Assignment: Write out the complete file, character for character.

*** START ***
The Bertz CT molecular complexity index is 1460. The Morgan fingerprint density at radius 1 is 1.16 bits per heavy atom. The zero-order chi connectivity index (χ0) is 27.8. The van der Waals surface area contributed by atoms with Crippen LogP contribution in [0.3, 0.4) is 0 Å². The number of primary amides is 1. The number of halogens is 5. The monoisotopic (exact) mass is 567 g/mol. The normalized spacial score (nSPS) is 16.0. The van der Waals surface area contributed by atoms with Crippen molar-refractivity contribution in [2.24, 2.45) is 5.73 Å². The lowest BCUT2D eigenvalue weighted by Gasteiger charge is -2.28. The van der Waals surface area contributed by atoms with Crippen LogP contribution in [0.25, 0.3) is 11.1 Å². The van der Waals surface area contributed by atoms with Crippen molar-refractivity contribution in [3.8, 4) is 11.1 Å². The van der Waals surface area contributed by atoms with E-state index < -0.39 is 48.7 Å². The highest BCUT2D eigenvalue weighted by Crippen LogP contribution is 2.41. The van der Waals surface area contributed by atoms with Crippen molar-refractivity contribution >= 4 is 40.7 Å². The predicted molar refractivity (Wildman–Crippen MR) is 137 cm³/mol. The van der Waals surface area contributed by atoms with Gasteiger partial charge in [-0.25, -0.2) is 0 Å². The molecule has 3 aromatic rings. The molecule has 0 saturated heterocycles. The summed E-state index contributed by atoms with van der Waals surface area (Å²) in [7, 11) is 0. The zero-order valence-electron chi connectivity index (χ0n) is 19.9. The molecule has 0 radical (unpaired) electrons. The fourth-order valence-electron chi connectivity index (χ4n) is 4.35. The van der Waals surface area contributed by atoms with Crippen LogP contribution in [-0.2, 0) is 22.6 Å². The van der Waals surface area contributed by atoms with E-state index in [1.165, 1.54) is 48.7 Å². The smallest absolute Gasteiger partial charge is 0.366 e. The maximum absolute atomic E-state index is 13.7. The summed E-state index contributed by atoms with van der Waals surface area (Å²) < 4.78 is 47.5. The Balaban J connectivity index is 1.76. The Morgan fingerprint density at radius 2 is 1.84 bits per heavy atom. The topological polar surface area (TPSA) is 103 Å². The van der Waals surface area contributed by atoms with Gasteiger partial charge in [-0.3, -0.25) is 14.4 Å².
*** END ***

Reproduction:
The Bertz CT molecular complexity index is 1460. The Morgan fingerprint density at radius 1 is 1.16 bits per heavy atom. The zero-order chi connectivity index (χ0) is 27.8. The van der Waals surface area contributed by atoms with Crippen LogP contribution in [0.3, 0.4) is 0 Å². The number of primary amides is 1. The number of halogens is 5. The monoisotopic (exact) mass is 567 g/mol. The normalized spacial score (nSPS) is 16.0. The van der Waals surface area contributed by atoms with Crippen molar-refractivity contribution in [2.24, 2.45) is 5.73 Å². The lowest BCUT2D eigenvalue weighted by Gasteiger charge is -2.28. The van der Waals surface area contributed by atoms with Crippen LogP contribution in [0.25, 0.3) is 11.1 Å². The van der Waals surface area contributed by atoms with Crippen molar-refractivity contribution in [3.8, 4) is 11.1 Å². The van der Waals surface area contributed by atoms with E-state index < -0.39 is 48.7 Å². The highest BCUT2D eigenvalue weighted by Crippen LogP contribution is 2.41. The van der Waals surface area contributed by atoms with Crippen molar-refractivity contribution >= 4 is 40.7 Å². The predicted molar refractivity (Wildman–Crippen MR) is 137 cm³/mol. The van der Waals surface area contributed by atoms with Gasteiger partial charge in [-0.25, -0.2) is 0 Å². The molecule has 3 aromatic rings. The molecule has 0 saturated heterocycles. The summed E-state index contributed by atoms with van der Waals surface area (Å²) in [7, 11) is 0. The zero-order valence-electron chi connectivity index (χ0n) is 19.9. The molecule has 0 radical (unpaired) electrons. The fourth-order valence-electron chi connectivity index (χ4n) is 4.35. The van der Waals surface area contributed by atoms with Crippen LogP contribution in [-0.2, 0) is 22.6 Å². The van der Waals surface area contributed by atoms with E-state index in [1.165, 1.54) is 48.7 Å². The smallest absolute Gasteiger partial charge is 0.366 e. The maximum absolute atomic E-state index is 13.7. The summed E-state index contributed by atoms with van der Waals surface area (Å²) < 4.78 is 47.5. The Balaban J connectivity index is 1.76. The Morgan fingerprint density at radius 2 is 1.84 bits per heavy atom. The topological polar surface area (TPSA) is 103 Å². The van der Waals surface area contributed by atoms with Gasteiger partial charge in [-0.3, -0.25) is 14.4 Å².